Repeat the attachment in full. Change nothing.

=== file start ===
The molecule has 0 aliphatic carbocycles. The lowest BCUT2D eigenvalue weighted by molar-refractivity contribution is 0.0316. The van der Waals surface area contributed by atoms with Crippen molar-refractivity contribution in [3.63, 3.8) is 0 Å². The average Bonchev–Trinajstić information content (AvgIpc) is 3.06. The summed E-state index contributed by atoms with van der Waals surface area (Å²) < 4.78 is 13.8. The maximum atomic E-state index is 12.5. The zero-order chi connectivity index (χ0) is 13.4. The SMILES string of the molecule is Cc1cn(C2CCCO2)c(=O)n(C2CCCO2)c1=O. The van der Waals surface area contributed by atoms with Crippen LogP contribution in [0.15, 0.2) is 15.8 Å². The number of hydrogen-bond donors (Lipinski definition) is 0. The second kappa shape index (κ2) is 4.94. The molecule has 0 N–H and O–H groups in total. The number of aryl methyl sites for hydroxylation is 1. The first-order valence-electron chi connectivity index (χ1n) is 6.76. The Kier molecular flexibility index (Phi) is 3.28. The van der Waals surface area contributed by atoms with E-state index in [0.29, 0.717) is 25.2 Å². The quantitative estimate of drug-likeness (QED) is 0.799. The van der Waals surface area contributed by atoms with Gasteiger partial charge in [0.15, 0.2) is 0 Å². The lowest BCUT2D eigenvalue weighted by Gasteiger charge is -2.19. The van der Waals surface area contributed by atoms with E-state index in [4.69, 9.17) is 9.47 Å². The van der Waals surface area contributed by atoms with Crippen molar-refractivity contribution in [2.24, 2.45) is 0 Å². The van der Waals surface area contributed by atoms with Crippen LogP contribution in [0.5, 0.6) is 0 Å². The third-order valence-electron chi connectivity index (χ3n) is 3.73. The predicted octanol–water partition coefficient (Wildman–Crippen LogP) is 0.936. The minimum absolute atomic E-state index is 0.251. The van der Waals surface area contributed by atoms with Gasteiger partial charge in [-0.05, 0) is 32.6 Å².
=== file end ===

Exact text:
The molecule has 0 aliphatic carbocycles. The lowest BCUT2D eigenvalue weighted by molar-refractivity contribution is 0.0316. The van der Waals surface area contributed by atoms with Crippen molar-refractivity contribution in [3.63, 3.8) is 0 Å². The average Bonchev–Trinajstić information content (AvgIpc) is 3.06. The summed E-state index contributed by atoms with van der Waals surface area (Å²) < 4.78 is 13.8. The maximum atomic E-state index is 12.5. The zero-order chi connectivity index (χ0) is 13.4. The SMILES string of the molecule is Cc1cn(C2CCCO2)c(=O)n(C2CCCO2)c1=O. The van der Waals surface area contributed by atoms with Crippen LogP contribution in [0.15, 0.2) is 15.8 Å². The number of hydrogen-bond donors (Lipinski definition) is 0. The second kappa shape index (κ2) is 4.94. The molecule has 0 N–H and O–H groups in total. The number of aryl methyl sites for hydroxylation is 1. The first-order valence-electron chi connectivity index (χ1n) is 6.76. The Kier molecular flexibility index (Phi) is 3.28. The van der Waals surface area contributed by atoms with E-state index in [0.29, 0.717) is 25.2 Å². The quantitative estimate of drug-likeness (QED) is 0.799. The van der Waals surface area contributed by atoms with Gasteiger partial charge in [0.15, 0.2) is 0 Å². The lowest BCUT2D eigenvalue weighted by Gasteiger charge is -2.19. The van der Waals surface area contributed by atoms with E-state index in [4.69, 9.17) is 9.47 Å². The van der Waals surface area contributed by atoms with Crippen molar-refractivity contribution in [2.24, 2.45) is 0 Å². The van der Waals surface area contributed by atoms with Crippen LogP contribution in [0.5, 0.6) is 0 Å². The third-order valence-electron chi connectivity index (χ3n) is 3.73. The predicted octanol–water partition coefficient (Wildman–Crippen LogP) is 0.936. The minimum absolute atomic E-state index is 0.251. The van der Waals surface area contributed by atoms with Gasteiger partial charge in [-0.05, 0) is 32.6 Å².